TalentSprint is among the first edtech start-ups in the country which visualised a strong demand for courses delivered over digital platforms. Santanu Paul, Managing Director and Chief Executive Officer of the company, which was recently acquired by the NSE group, spoke to BusinessLine. on the turmoil in the edtech space, the scope for niche edtech players in deeptech space and scope for expansion. Excerpts.


Edtech industry, which has seen a huge spurt in the last few years, seems to have hit a bumpy road in the last few months, with a good number of start-ups showing strains. How does the edtech landscape look like now?

Just like we had a fintech revolution, there was an edtech revolution, which is still on. If you talk about edtech, it is not a monolithic domain. There are many levels. There is K-12, there are large, funded mega brands that are all focusing on a student’s supplementary learning. And those companies went through a massive expansion during the pandemic. 

Then the second category where we are operating is in the category of college students and working professionals. Now, if you look at what has happened to the edtech industry in the last six months, the K12 industry has taken a big beating, because of too much competition and too much discounting. Too much money is also involved.


 What was the trigger for the turmoil?

After the pandemic, schools have reopened. With classes starting to reopen, parents didn’t like the idea of kids sitting at home all day looking at the screens. And that is pushing back the K 12 online supplemental learning. The other issue is, there’s also been a lot of concerns about mis-selling – that parents are being preyed upon especially middle-class and lower middle-class parents and in tier-two, tier-three cities, who have great hopes and aspirations for their children. And it’s easy to kind of prey upon their insecurities, to tell them that if you don’t take care of your kid now, by paying us this much money for this program that we’re selling you, then you are going to be responsible for squandering your kids’ future.  This logic is a very powerful psychological tool.

That caused some degree of consumer backlash. Tied to that is the third problem, which is the NBFCs which have been giving loans. Since a lot of these programmes are sold on the basis of loans taken, a lot of these loans are mis-sold as subscriptions.

And then when people stopped paying, the bank started reporting them to credit agencies, and suddenly people found themselves getting negative credit rating against their names.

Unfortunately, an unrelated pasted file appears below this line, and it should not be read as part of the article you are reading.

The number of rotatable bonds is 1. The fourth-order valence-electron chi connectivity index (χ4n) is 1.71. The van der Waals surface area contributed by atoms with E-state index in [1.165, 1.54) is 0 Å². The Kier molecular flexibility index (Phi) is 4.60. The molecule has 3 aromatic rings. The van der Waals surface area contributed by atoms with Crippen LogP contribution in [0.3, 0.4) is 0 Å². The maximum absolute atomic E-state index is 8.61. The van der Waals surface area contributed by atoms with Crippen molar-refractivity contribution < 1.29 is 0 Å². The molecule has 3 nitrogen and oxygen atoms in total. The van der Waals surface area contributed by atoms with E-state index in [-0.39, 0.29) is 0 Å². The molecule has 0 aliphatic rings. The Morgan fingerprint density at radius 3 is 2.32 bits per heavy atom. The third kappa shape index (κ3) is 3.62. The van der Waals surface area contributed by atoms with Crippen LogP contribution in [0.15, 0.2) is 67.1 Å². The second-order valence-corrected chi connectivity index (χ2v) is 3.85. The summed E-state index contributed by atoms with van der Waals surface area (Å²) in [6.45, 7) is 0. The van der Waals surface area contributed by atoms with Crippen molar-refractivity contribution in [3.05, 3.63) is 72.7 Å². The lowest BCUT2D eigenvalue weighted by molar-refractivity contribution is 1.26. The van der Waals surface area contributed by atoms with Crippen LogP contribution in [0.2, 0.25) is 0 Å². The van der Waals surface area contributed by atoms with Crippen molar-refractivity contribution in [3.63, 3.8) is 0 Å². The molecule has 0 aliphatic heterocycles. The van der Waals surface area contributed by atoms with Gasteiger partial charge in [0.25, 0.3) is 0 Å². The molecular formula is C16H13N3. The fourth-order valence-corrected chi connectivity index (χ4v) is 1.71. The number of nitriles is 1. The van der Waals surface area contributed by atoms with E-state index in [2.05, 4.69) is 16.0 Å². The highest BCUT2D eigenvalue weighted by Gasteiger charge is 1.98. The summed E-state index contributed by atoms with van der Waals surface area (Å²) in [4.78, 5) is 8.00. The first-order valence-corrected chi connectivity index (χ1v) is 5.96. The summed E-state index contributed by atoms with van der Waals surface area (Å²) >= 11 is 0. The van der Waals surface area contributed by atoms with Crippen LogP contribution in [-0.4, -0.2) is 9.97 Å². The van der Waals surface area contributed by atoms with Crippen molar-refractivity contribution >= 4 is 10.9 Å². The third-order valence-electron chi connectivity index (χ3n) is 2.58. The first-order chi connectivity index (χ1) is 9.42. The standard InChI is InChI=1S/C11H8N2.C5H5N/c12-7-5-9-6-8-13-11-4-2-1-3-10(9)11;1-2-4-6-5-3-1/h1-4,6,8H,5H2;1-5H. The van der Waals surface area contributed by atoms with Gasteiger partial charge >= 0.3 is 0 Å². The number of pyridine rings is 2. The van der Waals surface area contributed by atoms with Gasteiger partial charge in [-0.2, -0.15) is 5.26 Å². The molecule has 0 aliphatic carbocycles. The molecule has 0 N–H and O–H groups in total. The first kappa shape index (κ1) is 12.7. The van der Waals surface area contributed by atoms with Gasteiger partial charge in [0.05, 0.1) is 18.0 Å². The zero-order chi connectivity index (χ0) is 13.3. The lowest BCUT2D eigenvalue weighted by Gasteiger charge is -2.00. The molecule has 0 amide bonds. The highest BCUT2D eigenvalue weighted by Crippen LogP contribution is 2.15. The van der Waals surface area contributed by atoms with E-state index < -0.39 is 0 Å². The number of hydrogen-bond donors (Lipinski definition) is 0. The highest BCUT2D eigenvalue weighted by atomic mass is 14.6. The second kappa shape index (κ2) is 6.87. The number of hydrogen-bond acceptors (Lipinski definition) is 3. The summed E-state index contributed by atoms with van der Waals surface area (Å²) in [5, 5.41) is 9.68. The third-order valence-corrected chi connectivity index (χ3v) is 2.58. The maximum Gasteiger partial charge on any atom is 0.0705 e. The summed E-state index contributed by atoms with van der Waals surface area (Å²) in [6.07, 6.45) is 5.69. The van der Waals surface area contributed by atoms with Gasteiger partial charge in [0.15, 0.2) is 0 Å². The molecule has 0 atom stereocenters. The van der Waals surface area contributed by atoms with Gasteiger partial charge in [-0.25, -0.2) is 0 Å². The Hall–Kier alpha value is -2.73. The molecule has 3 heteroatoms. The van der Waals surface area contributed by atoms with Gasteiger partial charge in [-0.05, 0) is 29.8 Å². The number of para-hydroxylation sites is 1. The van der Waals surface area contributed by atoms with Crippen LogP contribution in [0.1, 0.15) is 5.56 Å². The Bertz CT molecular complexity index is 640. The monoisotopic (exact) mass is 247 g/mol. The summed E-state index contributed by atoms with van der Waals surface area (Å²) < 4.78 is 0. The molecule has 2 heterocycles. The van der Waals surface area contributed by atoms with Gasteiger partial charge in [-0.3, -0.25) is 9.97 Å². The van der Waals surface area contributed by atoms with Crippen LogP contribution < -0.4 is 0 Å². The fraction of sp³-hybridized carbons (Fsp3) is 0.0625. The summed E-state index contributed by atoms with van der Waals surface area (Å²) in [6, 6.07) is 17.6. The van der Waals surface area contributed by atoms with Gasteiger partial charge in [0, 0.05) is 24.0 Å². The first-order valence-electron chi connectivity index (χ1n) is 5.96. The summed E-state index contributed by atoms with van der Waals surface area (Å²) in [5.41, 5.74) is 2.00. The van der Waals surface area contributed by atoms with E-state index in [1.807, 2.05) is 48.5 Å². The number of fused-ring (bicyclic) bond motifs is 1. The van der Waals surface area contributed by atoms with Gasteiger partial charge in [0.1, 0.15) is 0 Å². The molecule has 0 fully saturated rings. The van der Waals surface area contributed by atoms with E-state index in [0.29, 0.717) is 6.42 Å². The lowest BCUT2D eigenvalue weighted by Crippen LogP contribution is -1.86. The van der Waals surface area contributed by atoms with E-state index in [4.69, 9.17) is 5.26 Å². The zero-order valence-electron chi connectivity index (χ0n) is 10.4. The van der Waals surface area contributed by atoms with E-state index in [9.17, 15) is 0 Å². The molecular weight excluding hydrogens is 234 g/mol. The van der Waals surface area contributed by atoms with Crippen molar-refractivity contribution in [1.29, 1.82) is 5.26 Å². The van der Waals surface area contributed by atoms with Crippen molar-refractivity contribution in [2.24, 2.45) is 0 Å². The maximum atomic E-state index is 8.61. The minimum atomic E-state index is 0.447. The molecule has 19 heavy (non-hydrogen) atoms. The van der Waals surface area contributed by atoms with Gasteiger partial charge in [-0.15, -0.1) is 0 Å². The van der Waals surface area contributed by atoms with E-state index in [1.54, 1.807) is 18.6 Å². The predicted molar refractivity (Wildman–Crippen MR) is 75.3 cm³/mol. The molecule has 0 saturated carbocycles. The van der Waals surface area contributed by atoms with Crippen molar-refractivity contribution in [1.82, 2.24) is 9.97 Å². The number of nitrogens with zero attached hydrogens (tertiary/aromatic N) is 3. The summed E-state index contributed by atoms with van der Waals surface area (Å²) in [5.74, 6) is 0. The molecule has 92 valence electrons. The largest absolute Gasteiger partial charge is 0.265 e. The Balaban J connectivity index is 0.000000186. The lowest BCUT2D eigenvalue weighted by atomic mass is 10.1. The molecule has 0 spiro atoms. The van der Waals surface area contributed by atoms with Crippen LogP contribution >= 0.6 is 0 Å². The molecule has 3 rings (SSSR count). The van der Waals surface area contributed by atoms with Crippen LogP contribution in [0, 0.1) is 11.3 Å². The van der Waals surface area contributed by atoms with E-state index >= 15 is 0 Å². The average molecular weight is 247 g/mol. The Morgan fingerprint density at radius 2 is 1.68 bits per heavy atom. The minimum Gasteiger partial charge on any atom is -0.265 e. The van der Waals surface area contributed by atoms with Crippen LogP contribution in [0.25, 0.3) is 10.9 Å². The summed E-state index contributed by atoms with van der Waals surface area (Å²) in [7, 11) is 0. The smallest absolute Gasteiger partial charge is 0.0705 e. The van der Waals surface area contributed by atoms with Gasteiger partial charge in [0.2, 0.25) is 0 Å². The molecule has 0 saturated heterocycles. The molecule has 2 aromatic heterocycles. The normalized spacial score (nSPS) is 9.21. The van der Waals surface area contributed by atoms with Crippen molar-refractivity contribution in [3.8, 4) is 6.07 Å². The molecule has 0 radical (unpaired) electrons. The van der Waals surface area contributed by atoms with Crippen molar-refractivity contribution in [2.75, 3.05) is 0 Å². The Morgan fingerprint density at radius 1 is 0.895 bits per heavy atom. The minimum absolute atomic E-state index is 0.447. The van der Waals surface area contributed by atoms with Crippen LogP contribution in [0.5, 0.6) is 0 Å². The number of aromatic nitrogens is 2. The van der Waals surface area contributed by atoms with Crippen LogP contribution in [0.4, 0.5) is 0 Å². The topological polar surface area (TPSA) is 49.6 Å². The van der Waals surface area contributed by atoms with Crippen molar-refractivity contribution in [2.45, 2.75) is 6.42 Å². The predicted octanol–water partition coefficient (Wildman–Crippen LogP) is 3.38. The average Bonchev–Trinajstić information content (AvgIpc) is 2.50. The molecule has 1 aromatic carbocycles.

What’s the situation with regard to deeptech education?

The momentum in the professional education space is still very high. The view that working professionals and young professionals need to upskill is only getting stronger because technology is changing fast. So what used to be like a trickle has become a strong stream. The top 20-30 per cent of the workforce is now learning new technologies in general and deep technologies in particular. So deep tech executive education is now very big. And the potential for it continues to grow simply because the workforce is aware and the college students are aware that without this skill set, they are not going to be able to get the best jobs. 


What’s the road ahead for deeptech education start-ups considering the present upheaval?

Deep-tech education is going into a higher momentum simply because industry is rewarding the skillset but not paying the workforce to acquire it, and therefore people paying for themselves is becoming more and more popular. Realising the huge potential for deeptech courses, several top institutes like IISc Bangalore and IITs have started expanding their reach by launching online courses in niche areas. Tech schools are offering executive education the way business schools offer executive programmes for working professionals.

I don’t see this changing the next three to five years. You get stronger in the immediate short term. Medium to long term, there is a very strong tailwinds for the business model that we are in.


What’s changed after your acquisition by NSE?

When NSE India wanted to enter edtech space, they took a majority stake in our company. The transaction helped us accelerate our ability to partner with top-tier academic institutions. Earlier, all big institutions were afraid of start-ups, at some level, as they felt they were unpredictable. They thought they may not survive. Post the transaction, it’s becoming easier for us to sign bigger and bigger deals with better and better partners. Also, getting talent out of top-tier tech brand or financial service brands and top banks has become simpler. 


Which are the other geographies that you are looking at?

Now, we are looking at US, the Middle East and South-East Asia. I’m thinking of starting conversations to do something similar in Africa, because that’s another continent where there is assumption that talent is there, but we can’t find them for the big companies. We are also planning to replicate the programme Women Engineers to Asia and other countries.

We also signed with Carnegie Mellon (the US) to offer programmes with the School of Computer Science Executive Education. We are looking at offering three-six programmes with Carnegie Mellon to the markets of India, South-East Asia and Middle East. We are currently in discussions with a few top schools in the US, hopefully those will come through in the next few months. 


How many people do you have there (in the US)? 

It’s early days. We have about 10 team members there. They work very closely with our India technical instruction team because the content that we are using (there) is largely what we’ve been using in India.


So the faculty, the content, everything, it will be sourced from the Indian parent company?

Our Chief Learning Officer is Ashokan Pichai. He is the Dean of the US Program also. But he is managing it remotely from India.